Talk­ing Rott

Jamaica Gleaner - - @ISSUE - Tony Deyal

HEN DEY drink dey rum, dey only want roti ... . ” This ca­lypso by Da Mas­ter­mind and Patch at­tests to the pop­u­lar­ity of a com­bi­na­tion of sup­plies that was deemed vi­tal to suc­cess in elec­tions in Trinidad and Tobago for many years, es­pe­cially from the 1950s on.

Rum and roti are still con­sid­ered part of the po­lit­i­cal vic­tory for­mula, but only as the sup­port­ing cast to the main ben­e­fit per­for­mance, part- or full-time em­ploy­ment or a ‘wock’ in one of the ‘gangs’ mak­ing up the num­bers in freemoney, make-work projects which still con­tinue and are said to be grow­ing in Trinidad and Tobago de­spite the coun­try’s wors­en­ing econ­omy and in­creas­ing taxes that seem des­tined, if not in­tended, to wipe out the mid­dle class.

Prom­ises of free hous­ing come a close sec­ond, but the job, even if for a suc­ces­sion of ‘10 days’ of tem­po­rary labour­less ‘work’ bol­stered by con­tin­u­ous pay, is what seals the deal. The rum and roti are of sec­ondary sig­nif­i­cance. In terms of defin­ing my terms, I be­lieve ev­ery one of my read­ers knows what ‘rum’ is, but if any­one needs fur­ther en­light­en­ment, the sit­u­a­tion I have de­scribed above is as rum as you can get and it is be­com­ing in­creas­ingly un­steady if not blind drunk, not by al­co­hol but by po­lit­i­cal power.

The sums spent on this rum way of man­ag­ing a re­ces­sion are stag­ger­ing and as any­one who has used this prod­uct knows, it causes fur­ther de­pres­sion and leads to an eco­nomic headache that none of the whiz-kids or aspirin politi­cians can solve. For ex­am­ple, the na­tional oil com­pany, Petrotrin, has posted a net loss be­fore tax of $1.95 bil­lion, and when told that the econ­omy was con­tract­ing, one of my friends re­torted, “Yes, con­trac­tors get­ting all the money and they pass on a lot of it to the politi­cians.”


As for ‘roti’, the time when some West In­di­ans were un­aware of, or made fun of it, has long past and it is for most of us an oc­ca­sional and fill­ing low-cost meal. The cost is im­por­tant, but not as much as the tem­per­a­ture. Peo­ple like their roti hot, and the hottest one you can find is be­ing served up right now by the prime min­is­ter of Trinidad and Tobago, Dr Keith Row­ley, and his min­ions over the cost of a func­tion held by his pre­de­ces­sor, Kamla Per­sad-Bisses­sar, to cel­e­brate the an­nual Di­wali in 2014.

Lead­ing the way at a po­lit­i­cal rally as part of the lo­cal gov­ern­ment elec­tions sched­uled for Mon­day, Novem­ber 28, Dr Row­ley sank his teeth into a bill for $350,000 for roti for that func­tion.

The ini­tial re­sponse, es­pe­cially from Dr Row­ley’s fol­low­ers, was one of out­rage at the amount “squan­dered” by the Op­po­si­tion when it was in power. Per­haps the jux­ta­po­si­tion of ‘roti’, nor­mally a rel­a­tively in­ex­pen­sive meal, with hun­dreds of thou­sands of dol­lars of tax­pay­ers’ money, may have been the in­ten­tion, but then an op­po­si­tion mem­ber of par­lia­ment, Barry Padarath, ques­tioned Dr Row­ley’s claim and chal­lenged him to pro­duce the bills, adding, “I won­der if this roti talk has any sub­lim­i­nal mes­sag­ing, as it is en­tirely mis­lead­ing.” Then Dr Row­ley and Mr Padarath clashed over the cost of the roti in Par­lia­ment. Fol­low­ing a heated dis­pute, Mr Padarath was tem­po­rar­ily sus­pended and Dr Row­ley promised to pro­vide the bills for the func­tion.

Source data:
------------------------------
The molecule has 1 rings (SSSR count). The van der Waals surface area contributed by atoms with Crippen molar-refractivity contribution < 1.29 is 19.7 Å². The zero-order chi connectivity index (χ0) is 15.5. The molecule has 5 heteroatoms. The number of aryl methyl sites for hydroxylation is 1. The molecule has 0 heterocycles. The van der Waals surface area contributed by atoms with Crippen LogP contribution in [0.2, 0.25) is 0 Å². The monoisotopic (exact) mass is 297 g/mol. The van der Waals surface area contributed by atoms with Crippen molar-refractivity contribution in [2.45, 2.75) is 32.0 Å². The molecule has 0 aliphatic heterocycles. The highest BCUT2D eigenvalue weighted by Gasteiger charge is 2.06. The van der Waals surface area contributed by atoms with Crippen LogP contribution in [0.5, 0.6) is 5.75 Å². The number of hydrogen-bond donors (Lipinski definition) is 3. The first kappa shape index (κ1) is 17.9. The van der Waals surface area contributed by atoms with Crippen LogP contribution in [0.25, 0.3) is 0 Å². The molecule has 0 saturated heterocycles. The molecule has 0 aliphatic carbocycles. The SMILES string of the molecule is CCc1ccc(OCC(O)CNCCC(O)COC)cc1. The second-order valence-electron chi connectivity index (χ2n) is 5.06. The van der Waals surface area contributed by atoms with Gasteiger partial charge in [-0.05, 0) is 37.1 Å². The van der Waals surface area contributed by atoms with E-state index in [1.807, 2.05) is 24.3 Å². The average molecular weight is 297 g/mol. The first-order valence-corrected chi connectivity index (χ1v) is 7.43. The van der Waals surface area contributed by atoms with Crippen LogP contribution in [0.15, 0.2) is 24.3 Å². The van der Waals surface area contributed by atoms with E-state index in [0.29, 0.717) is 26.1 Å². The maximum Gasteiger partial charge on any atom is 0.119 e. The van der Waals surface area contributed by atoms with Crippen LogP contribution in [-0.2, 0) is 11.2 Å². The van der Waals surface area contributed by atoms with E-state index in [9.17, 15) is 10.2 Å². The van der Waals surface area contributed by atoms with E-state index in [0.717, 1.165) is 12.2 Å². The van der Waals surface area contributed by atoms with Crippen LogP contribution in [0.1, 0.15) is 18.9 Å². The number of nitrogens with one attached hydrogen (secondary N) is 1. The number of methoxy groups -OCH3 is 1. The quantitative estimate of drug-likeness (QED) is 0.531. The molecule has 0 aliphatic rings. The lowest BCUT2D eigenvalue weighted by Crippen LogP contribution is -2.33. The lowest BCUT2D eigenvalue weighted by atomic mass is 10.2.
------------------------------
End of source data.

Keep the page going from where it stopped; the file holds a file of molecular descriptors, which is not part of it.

From that point, ‘roti’ be­came a fourlet­ter word and gen­er­ated much more heat than light, shift­ing quickly from what many thought was the ini­tial fo­cus of fi­nan­cial waste and profli­gacy

to race and na­tion­al­ity. If this was the mes­sage, it was no longer sub­lim­i­nal.

In an ed­i­to­rial ti­tled ‘Roti with Red her­ring’, The Trinidad Ex­press news­pa­per noted, “Sadly, this is­sue risks be­ing over­shad­owed by plat­form rhetoric that is so de­based as to as­sume racial con­no­ta­tions. We urge all par­ties to de­sist from this wholly un­pro­duc­tive dis­trac­tion and stick to the facts.”

It was a clear in­di­ca­tion that whether it was a red her­ring or not, a sig­nif­i­cant num­ber of cit­i­zens, mostly of East In­dian de­scent, found the roti fo­cus to be fishy.


They reached that con­clu­sion be­cause of the con­text in which the roti was rolled out. In a pre­vi­ous elec­tion in Tobago, a plat­form speaker was ac­cused of at­tempt­ing to scare the peo­ple about vot­ing for can­di­dates rep­re­sent­ing Per­sad-Bisses­sar’s party with a ref­er­ence to a ship at Cal­cutta (a vil­lage in Cen­tral Trinidad) wait­ing to sail to Tobago, and that if they brought the wrong re­sults, “Cal­cutta ship is com­ing down for you!”

There was a ref­er­ence by one present min­is­ter of gov­ern­ment to “al­li­ga­tors from the same murky pond”, which peo­ple of East In­dian de­scent be­lieve re­ferred to them, and a re­cent state­ment on a po­lit­i­cal plat­form from the same min­is­ter about the op­po­si­tion party, “We need to fin­ish them out. Kill them dead. I want you to un­der­stand that on Novem­ber 28, you have the op­por­tu­nity

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